Selling the Object of Strategy: How Frontline Workers Realize Strategy through their Daily Work



Balogun, Julia ORCID: 0000-0003-2863-004X, Best, Katie and Lê, Jane
(2015) Selling the Object of Strategy: How Frontline Workers Realize Strategy through their Daily Work. Organization Studies, 36 (10). 1285 - 1313.

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Abstract

This paper explores how frontline workers contribute to an organization’s realized strategy. Using a workplace studies approach, we analyse the work of museum tour guides as a salient example of workers engaged in frontline work. Our findings demonstrate the subtle and intricate nature of the embodied work of frontline workers as they ‘bring into being’ the strategic aims of an organization. We identified five elements as central to this process: (1) the situated physical context; (2) audience composition; (3) the moral order; (4) the talk, actions and gestures of the guide; and (5) the corresponding talk, actions and gestures of the audience. Drawing on these categories, we find frontline workers to demonstrate ‘interactional competence’: assessing and making use of the physical, spatial and material specifics of the context and those they are interacting with, and enlisting interactional resources to uphold a moral order that brings these others in as a working audience, encouraging them to respond in particular ways. Frontline workers thus skilfully combine language, material and bodily expressions in the flow of their work. Demonstrating these dynamics gives a more central role to material in the realization of strategy than previously recognized; demonstrates that ‘outsiders’ have an important part to play in realizing strategy; and highlights the importance of frontline workers and their skilled work in bringing strategy into being.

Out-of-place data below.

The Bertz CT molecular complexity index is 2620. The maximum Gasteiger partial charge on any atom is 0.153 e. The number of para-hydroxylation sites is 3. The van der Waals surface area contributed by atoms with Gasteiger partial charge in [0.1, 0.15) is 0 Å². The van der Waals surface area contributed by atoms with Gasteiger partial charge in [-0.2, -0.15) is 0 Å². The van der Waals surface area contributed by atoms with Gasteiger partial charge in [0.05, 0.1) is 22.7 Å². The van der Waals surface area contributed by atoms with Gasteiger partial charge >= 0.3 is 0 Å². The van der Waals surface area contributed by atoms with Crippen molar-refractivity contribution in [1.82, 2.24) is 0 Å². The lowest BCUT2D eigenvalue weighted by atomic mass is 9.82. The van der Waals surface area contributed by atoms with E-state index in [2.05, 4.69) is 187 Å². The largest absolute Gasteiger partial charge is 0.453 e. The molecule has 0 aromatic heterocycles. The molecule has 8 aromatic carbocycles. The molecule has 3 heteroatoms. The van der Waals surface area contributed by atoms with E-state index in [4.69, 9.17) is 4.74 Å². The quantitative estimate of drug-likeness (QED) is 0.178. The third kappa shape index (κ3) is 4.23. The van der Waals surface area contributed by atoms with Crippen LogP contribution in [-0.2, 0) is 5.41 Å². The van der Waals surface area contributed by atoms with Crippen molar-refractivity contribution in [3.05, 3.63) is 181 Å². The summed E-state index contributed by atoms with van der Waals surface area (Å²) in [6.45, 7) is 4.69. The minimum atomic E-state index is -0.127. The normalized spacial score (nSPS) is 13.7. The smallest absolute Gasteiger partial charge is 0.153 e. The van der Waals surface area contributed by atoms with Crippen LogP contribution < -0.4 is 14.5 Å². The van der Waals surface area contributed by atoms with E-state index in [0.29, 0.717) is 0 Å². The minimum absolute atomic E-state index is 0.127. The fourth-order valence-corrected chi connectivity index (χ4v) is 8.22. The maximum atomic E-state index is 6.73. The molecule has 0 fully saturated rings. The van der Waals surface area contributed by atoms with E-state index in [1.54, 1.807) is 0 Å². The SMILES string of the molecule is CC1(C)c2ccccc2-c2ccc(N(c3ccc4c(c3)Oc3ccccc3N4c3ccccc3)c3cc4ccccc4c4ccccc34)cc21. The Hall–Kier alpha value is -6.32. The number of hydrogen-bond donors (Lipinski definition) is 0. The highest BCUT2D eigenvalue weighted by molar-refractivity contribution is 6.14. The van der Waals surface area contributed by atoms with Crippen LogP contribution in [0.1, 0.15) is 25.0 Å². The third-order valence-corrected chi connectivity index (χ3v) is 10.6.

Item Type: Article
Uncontrolled Keywords: Frontline workers, Interactional competence, Materiality, Realizing strategy
Depositing User: Symplectic Admin
Date Deposited: 12 Nov 2015 14:55
Last Modified: 11 Nov 2021 17:10
DOI: 10.1177/0170840615590282
Related URLs:
URI: https://livrepository.liverpool.ac.uk/id/eprint/2036639